I’ve received a wonderful response to the blog on talking to each other.
E in London has sent us one of her favourite works of art for the topic: Discussions.
These remarkable sculptures were created by Norwegian sculptor Gustav Vigeland (1869-1943) and are part of The Vigeland Installation in Frogner Park, Oslo, Norway. It is the world's largest sculpture park made by a single artist and features Vigeland's lifework with more than 200 sculptures in bronze, granite and wrought iron:all are naked.
Vigeland was also in charge of the design and architectural layout of the park which was mainly completed between 1939 and 1949. (vigeland.museum.no)
Personally I find older bodies beautiful with all their imperfections signs of a life well lived. We are going to have to do a blog on the art of ageing.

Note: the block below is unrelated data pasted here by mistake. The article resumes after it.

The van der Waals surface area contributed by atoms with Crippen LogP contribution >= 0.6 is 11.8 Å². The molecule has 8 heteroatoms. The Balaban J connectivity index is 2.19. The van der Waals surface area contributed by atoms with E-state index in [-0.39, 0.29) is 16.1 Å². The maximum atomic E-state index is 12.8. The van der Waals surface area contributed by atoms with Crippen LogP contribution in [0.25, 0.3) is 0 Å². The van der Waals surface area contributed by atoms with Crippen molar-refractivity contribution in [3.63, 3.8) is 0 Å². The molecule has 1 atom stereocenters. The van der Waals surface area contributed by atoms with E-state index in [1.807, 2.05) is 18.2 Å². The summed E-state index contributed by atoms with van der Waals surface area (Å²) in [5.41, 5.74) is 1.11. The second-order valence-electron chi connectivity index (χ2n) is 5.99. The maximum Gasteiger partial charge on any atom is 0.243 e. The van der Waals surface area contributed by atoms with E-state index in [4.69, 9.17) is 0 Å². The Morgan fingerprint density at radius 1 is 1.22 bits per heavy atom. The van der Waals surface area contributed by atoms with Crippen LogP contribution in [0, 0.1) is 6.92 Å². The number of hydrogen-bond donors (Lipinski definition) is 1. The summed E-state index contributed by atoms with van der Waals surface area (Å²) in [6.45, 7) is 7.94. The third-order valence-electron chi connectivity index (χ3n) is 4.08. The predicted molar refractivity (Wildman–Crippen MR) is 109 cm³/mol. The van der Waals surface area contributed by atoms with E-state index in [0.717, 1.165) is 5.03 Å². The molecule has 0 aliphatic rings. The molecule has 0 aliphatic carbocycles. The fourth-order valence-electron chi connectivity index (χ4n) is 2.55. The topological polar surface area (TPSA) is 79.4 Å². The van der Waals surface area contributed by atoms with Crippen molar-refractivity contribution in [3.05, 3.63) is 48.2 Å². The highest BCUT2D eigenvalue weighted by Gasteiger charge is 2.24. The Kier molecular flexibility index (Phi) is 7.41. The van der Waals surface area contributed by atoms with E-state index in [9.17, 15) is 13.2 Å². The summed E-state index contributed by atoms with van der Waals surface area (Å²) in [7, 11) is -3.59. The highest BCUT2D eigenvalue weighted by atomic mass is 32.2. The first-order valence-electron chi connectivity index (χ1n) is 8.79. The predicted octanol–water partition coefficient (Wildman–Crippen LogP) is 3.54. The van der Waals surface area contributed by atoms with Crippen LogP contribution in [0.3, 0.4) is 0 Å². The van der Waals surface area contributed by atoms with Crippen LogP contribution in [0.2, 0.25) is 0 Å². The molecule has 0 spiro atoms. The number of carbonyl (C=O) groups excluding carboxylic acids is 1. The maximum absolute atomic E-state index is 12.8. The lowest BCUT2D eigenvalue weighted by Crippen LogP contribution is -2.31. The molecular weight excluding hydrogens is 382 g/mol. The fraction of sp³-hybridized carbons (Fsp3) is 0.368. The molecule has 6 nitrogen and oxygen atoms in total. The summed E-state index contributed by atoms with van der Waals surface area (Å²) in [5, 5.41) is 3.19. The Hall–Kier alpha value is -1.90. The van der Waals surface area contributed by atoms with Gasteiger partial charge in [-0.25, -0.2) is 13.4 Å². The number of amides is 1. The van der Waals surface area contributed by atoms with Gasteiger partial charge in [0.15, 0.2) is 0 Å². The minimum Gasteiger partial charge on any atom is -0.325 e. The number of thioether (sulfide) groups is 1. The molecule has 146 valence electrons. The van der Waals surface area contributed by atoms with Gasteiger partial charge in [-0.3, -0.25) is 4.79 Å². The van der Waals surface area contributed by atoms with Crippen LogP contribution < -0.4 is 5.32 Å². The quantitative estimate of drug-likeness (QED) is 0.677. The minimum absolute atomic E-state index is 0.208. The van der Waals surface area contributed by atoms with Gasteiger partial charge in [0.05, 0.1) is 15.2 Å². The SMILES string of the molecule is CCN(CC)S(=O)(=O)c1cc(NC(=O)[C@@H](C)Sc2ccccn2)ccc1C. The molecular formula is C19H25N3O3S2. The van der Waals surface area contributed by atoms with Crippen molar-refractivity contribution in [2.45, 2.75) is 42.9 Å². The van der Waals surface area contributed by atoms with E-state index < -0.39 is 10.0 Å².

But back to the Vigeland sculptures which are controversial, provocative and remarkable; therefore I will dedicate a future blog to these works and to Norway’s most celebrated sculptor. Of interest is that Gustav Vigeland was also the designer of the Nobel Peace Prize medal.
In the meantime if you would like to start appreciating the works you might like to read this article on the Vigeland sculpture installation written by John V. R. Bull and KnightRidder.
The Hero Image is titled Two Chairs by Marc Whitney and American contemporary artist who aims to capture the private, visual experiences that define our daily lives and validate moments that matter; a morning cup of coffee, the rumpled sheets across a bed, a simple vase of flowers on a table, a beautiful view, Marc considers his paintings poetic. (marcwhitney.com)
Another subscriber response to the Let's Talk blog was from KM of Sydney who reminded me that Calligraphy is painted speech. I have a friend who does calligraphy, so will ask her advice on how best to tackle this topic.